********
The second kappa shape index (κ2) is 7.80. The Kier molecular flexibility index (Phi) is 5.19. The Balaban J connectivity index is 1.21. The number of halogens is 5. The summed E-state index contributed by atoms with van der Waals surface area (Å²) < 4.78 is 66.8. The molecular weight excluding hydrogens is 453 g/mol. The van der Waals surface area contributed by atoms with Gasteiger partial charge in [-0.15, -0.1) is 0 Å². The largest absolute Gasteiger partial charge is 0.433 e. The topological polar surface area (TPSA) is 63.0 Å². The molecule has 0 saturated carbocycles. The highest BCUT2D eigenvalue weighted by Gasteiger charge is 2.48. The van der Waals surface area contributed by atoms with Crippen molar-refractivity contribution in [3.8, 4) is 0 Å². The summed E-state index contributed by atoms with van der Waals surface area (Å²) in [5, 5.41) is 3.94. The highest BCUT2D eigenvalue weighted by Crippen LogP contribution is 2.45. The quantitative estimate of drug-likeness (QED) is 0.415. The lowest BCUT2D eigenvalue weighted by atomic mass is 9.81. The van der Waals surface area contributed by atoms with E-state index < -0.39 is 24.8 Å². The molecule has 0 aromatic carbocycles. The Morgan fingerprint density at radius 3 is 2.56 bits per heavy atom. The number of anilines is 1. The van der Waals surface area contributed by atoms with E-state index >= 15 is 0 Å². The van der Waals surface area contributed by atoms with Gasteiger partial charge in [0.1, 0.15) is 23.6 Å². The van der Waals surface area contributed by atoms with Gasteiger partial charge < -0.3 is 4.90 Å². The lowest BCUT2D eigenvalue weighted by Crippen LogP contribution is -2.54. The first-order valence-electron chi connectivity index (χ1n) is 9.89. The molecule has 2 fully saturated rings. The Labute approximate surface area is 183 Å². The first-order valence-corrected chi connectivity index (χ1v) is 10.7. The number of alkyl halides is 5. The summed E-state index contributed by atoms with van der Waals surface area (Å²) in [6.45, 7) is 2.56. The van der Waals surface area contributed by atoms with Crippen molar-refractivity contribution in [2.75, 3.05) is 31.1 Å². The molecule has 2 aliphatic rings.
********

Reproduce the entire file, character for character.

The second kappa shape index (κ2) is 7.80. The Kier molecular flexibility index (Phi) is 5.19. The Balaban J connectivity index is 1.21. The number of halogens is 5. The summed E-state index contributed by atoms with van der Waals surface area (Å²) < 4.78 is 66.8. The molecular weight excluding hydrogens is 453 g/mol. The van der Waals surface area contributed by atoms with Gasteiger partial charge in [-0.15, -0.1) is 0 Å². The largest absolute Gasteiger partial charge is 0.433 e. The topological polar surface area (TPSA) is 63.0 Å². The molecule has 0 saturated carbocycles. The highest BCUT2D eigenvalue weighted by Gasteiger charge is 2.48. The van der Waals surface area contributed by atoms with Crippen molar-refractivity contribution in [3.8, 4) is 0 Å². The summed E-state index contributed by atoms with van der Waals surface area (Å²) in [5, 5.41) is 3.94. The highest BCUT2D eigenvalue weighted by Crippen LogP contribution is 2.45. The quantitative estimate of drug-likeness (QED) is 0.415. The lowest BCUT2D eigenvalue weighted by atomic mass is 9.81. The van der Waals surface area contributed by atoms with E-state index < -0.39 is 24.8 Å². The molecule has 0 aromatic carbocycles. The Morgan fingerprint density at radius 3 is 2.56 bits per heavy atom. The number of anilines is 1. The van der Waals surface area contributed by atoms with E-state index >= 15 is 0 Å². The van der Waals surface area contributed by atoms with Gasteiger partial charge in [0.1, 0.15) is 23.6 Å². The van der Waals surface area contributed by atoms with Gasteiger partial charge < -0.3 is 4.90 Å². The lowest BCUT2D eigenvalue weighted by Crippen LogP contribution is -2.54. The first-order valence-electron chi connectivity index (χ1n) is 9.89. The molecule has 2 fully saturated rings. The Labute approximate surface area is 183 Å². The first-order valence-corrected chi connectivity index (χ1v) is 10.7. The number of alkyl halides is 5. The summed E-state index contributed by atoms with van der Waals surface area (Å²) in [6.45, 7) is 2.56. The van der Waals surface area contributed by atoms with Crippen molar-refractivity contribution in [2.75, 3.05) is 31.1 Å². The molecule has 2 aliphatic rings.